Datawrapper is a free, open-source tool that you can use to create simple visualizations. It has two features not found elsewhere — an Election Donut data graphic that resembles the layout of various houses of parliament or congresses, and an easy highlighting functionality that you can use to emphasize a data visualization’s core significance by highlighting only one data point in a graph. Datawrapper offers the following choices in data graphic type: Column charts, pie charts, donut charts, election donut charts, maps, and bar charts.
Make cool interactive infographics with Infoactive.co
Infoactive.co is a low-cost, web-based data visualization design application. It offers an attractive template highlighting those minimalist “flat-design” text and visualizations that are all the rage these days. The application has capabilities to add mouse-over events, data filtering, and even data connections to live-updating, online sources such as Google Sheets.
Connecting your Infoactive.co infographic to data that’s stored in a Google Sheet can produce dynamic results. Every time the spreadsheet is updated, the Infoactive visualization is updated at the same time.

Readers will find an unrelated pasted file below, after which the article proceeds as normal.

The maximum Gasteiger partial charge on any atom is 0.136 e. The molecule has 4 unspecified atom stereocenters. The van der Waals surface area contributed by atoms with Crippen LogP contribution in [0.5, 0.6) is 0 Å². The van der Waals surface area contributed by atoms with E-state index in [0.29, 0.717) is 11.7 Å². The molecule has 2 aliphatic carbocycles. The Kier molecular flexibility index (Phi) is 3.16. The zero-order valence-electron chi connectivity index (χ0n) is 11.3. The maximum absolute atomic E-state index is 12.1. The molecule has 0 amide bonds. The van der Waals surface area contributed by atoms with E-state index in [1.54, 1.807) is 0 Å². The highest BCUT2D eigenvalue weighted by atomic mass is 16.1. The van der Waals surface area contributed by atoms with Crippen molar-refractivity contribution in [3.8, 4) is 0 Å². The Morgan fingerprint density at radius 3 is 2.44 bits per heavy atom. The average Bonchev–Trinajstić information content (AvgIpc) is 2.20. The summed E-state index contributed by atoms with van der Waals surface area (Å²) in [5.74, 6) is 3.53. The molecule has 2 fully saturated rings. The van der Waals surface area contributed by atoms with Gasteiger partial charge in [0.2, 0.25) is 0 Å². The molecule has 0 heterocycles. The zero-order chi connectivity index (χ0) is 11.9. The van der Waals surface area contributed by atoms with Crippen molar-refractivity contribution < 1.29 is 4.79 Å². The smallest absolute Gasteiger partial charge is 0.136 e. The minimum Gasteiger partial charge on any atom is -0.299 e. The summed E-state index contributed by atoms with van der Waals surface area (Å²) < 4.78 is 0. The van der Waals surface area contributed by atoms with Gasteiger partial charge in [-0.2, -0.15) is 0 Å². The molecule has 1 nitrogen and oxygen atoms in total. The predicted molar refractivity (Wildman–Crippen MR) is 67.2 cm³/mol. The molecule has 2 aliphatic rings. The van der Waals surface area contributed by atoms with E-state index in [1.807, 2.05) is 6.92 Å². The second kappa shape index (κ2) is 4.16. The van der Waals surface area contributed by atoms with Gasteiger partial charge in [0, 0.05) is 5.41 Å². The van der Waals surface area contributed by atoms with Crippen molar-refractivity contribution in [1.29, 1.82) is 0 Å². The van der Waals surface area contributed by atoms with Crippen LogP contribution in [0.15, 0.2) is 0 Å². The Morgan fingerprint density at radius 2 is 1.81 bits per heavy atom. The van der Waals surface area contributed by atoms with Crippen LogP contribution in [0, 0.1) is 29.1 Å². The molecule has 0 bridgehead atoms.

Infoactive.co offers many choices in data graphic type — including column charts, pie charts, donut charts, percentage icons, line charts, area charts, maps, and bar charts. Also, just as a little tidbit about Infoactive.co — the startup was born as a result of a successful Kickstarter campaign!! That just goes to show that you can never really predict from where success will be born.
Chart with ChartBuilder
ChartBuilder is amazing because it’s even easier to build charts in the ChartBuilder application than it is in Microsoft Excel. What’s more, ChartBuilder charts can be more attractive and professional-looking than those designed in the standard Excel application. You can use ChartBuilder for free to make line charts, column charts, bar charts, and scatter plots.
What’s more, the application allows you to do easy copy-and-paste operations to import your data and then generate usable results in mere seconds. Although the site doesn’t offer data storage capabilities, your visualizations can be downloaded with a single click, as either bitmap images or SVG vector graphics.